Euros don't like the F-35 but like themselves

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spazsinbad

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Unread post04 Jun 2011, 22:33

I'll imagine that this LM F-35 brief PDF to Norway has matched the Norwegian requirements (from 2008):

Request for Binding Information Response to the
ROYAL NORWEGIAN MINISTRY OF DEFENCE
Programme 7600 Future Combat Aircraft
Executive Summary – Part One [24 April 2008]

www.regjeringen.no/upload/FD/Temadokume ... I-svar.pdf (4.6Mb)


"Right System for Efficient, Affordable Operations
Whether providing national sovereign defence, supporting regional operations,
or participating in a NATO expeditionary role, the F-35 can perform a wide
range of missions with greater efficiencies and a higher degree of survivability
than legacy fighters. Long-range persistence, unprecedented situational
awareness, interoperability with allied forces, large inventory of internal and
external stores, and designed-in affordability and reliability keep the FCA
viable and affordable well into the 21st century. Our use of a Performance-
Based Logistics (PBL) approach and other innovative sustainment systems
enables life-cycle cost approximately 20% less than legacy aircraft.

The Right Solution To Meet National and International Commitments
As a unique symbol of Norway’s national sovereignty and national interests, the
5th generation F-35 plays a vital role in regional maritime operations enforcing
domestic and international law, contributing substantially to peaceful operations
within the Norwegian Economic Zone. It provides the capability of delivering a
measured response ranging from carrying out full combat operations to surveillance
(and fallout intelligence collection capabilities). Through its high degree of
interoperability with legacy and future systems, the F-35 easily participates with
others in the security of neighboring nations and governments. The continued
RNoAF participation in the multinational JSF program further extends and stabilizes
strategic cooperation with allies operating common technologies."
RAN FAA A4G: http://tinyurl.com/ctfwb3t http://tinyurl.com/ccmlenr http://www.youtube.com/user/bengello/videos
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treebeard

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Unread post05 Jun 2011, 00:59

Scorpion82 wrote:The 2001 evaluation by the Dutch was a pure paper exercise conducted by a political institute rather than the RNLAF itself.

The 2001 evaluations were done by the Dutch Ministry of Defence in partnership with three research institutes specialised in the purchase, technical evaluation and development of combat aircraft and the related defence matters.
The institutes involved were TNO, NLR and NIVR, with the first two being autonomous and independent institutions.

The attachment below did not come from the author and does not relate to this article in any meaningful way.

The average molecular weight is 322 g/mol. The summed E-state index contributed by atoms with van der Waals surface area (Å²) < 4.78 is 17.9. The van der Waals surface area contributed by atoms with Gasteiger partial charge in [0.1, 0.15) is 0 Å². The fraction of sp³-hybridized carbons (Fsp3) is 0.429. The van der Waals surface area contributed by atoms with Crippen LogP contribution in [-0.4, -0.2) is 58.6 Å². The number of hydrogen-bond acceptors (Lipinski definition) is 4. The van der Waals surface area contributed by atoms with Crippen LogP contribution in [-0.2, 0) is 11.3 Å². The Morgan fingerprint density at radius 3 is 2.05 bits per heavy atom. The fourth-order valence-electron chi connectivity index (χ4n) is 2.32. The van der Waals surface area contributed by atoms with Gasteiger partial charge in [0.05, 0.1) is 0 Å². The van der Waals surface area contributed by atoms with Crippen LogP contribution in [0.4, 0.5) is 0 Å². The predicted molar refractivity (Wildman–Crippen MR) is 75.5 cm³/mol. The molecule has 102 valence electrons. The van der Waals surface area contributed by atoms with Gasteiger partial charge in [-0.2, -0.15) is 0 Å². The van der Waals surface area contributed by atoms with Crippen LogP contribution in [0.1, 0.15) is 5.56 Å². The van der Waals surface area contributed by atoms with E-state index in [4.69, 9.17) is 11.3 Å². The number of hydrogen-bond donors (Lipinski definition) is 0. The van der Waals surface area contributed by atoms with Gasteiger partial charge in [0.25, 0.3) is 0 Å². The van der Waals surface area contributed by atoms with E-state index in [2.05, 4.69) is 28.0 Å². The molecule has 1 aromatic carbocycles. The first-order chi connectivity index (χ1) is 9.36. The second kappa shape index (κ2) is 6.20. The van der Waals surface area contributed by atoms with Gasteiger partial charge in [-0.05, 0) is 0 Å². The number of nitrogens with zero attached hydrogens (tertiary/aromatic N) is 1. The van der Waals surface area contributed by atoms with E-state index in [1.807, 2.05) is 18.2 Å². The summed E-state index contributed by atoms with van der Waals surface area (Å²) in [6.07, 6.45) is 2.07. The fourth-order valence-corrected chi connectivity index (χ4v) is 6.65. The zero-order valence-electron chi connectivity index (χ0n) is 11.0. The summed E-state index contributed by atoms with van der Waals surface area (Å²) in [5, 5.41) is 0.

The RNLAF has been favouring the JSF/F-35 before the question of replacing the F-16MLU even came up.
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Conan

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Unread post05 Jun 2011, 05:51

Scorpion82 wrote:
shingen wrote:Yeah, obviously the F-35 couldn't win against the mighty Typhoon. It's always a stacked competition when the F-35 wins but a fair one when Typhoon wins.


A typical fanboy overreaction and quite predictable one as well. No one says the F-35 couldn't have won this deal on merit of the platform itself. But the reality is that everyone who selected the F-35 selected a paper plane on grounds of promises from the manufacturer and its political supporters. Whether these promises are kept or not is yet another question.

I don't think that any F-35 partner is going to switch to another solution, it would be stupid to invest hundred millions or even billions just to go another route and lose all the investment made.


You insinuate that there is something wrong with choosing a "paper plane" so riddle me this.

Was the Eurofighter fully developed and then fairly compared against other modern designs before it was selected by Germany, UK, Spain and Italy?

Was the Rafale fully developed and then tested in open competition against other modern fighters before France signed up for it?

What about the Gripen? Did SAAB fully develop it and did Sweden fully assess it in open competition before choosing it?

Of course not. All of these were development programs, ie: "paper planes" that were chosen by their respective launch customers before their development was completed...

Funny then that only the JSF is held to the standard that IT should be fully developed before anyone dare choose it...
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jeffb

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Unread post05 Jun 2011, 06:21

Short memories around here…

Leaked US diplomatic cables reveal a concerted, multi-departmental American lobbying effort in 2008 to convince Norwegian policymakers to purchase F-35 fighter jets instead of a Swedish-made rival for fear rejecting the stealth aircraft could influence other countries.

The campaign was designed to talk up the F-35's capabilities in public while applying "forceful" pressure on Norwegian officials in private. At the same time, there was an apparent effort to influence the Norwegian decision by withholding a key component for the Swedish aircraft.